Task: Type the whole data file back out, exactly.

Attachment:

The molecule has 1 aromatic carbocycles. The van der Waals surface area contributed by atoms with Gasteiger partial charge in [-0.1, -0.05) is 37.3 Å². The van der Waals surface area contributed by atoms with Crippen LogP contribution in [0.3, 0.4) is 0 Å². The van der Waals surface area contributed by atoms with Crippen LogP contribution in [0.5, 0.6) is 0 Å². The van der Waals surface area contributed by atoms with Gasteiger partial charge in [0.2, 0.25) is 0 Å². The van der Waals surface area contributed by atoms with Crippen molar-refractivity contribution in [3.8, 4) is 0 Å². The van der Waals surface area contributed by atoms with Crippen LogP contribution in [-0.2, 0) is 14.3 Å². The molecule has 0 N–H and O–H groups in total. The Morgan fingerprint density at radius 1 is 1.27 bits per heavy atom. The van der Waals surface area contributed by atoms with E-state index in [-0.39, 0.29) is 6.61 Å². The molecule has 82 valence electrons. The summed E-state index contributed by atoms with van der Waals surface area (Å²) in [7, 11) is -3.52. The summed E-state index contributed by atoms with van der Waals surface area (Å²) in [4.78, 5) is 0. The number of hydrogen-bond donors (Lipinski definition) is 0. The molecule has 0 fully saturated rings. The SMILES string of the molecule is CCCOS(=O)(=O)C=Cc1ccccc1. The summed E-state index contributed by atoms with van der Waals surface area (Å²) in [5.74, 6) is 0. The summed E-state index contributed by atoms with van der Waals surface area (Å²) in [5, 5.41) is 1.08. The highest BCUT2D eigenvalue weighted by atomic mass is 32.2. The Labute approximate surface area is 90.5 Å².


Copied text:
The molecule has 1 aromatic carbocycles. The van der Waals surface area contributed by atoms with Gasteiger partial charge in [-0.1, -0.05) is 37.3 Å². The van der Waals surface area contributed by atoms with Crippen LogP contribution in [0.3, 0.4) is 0 Å². The van der Waals surface area contributed by atoms with Crippen LogP contribution in [0.5, 0.6) is 0 Å². The van der Waals surface area contributed by atoms with Gasteiger partial charge in [0.2, 0.25) is 0 Å². The van der Waals surface area contributed by atoms with Crippen molar-refractivity contribution in [3.8, 4) is 0 Å². The van der Waals surface area contributed by atoms with Crippen LogP contribution in [-0.2, 0) is 14.3 Å². The molecule has 0 N–H and O–H groups in total. The Morgan fingerprint density at radius 1 is 1.27 bits per heavy atom. The van der Waals surface area contributed by atoms with E-state index in [-0.39, 0.29) is 6.61 Å². The molecule has 82 valence electrons. The summed E-state index contributed by atoms with van der Waals surface area (Å²) in [7, 11) is -3.52. The summed E-state index contributed by atoms with van der Waals surface area (Å²) in [4.78, 5) is 0. The number of hydrogen-bond donors (Lipinski definition) is 0. The molecule has 0 fully saturated rings. The SMILES string of the molecule is CCCOS(=O)(=O)C=Cc1ccccc1. The summed E-state index contributed by atoms with van der Waals surface area (Å²) in [5.74, 6) is 0. The summed E-state index contributed by atoms with van der Waals surface area (Å²) in [5, 5.41) is 1.08. The highest BCUT2D eigenvalue weighted by atomic mass is 32.2. The Labute approximate surface area is 90.5 Å².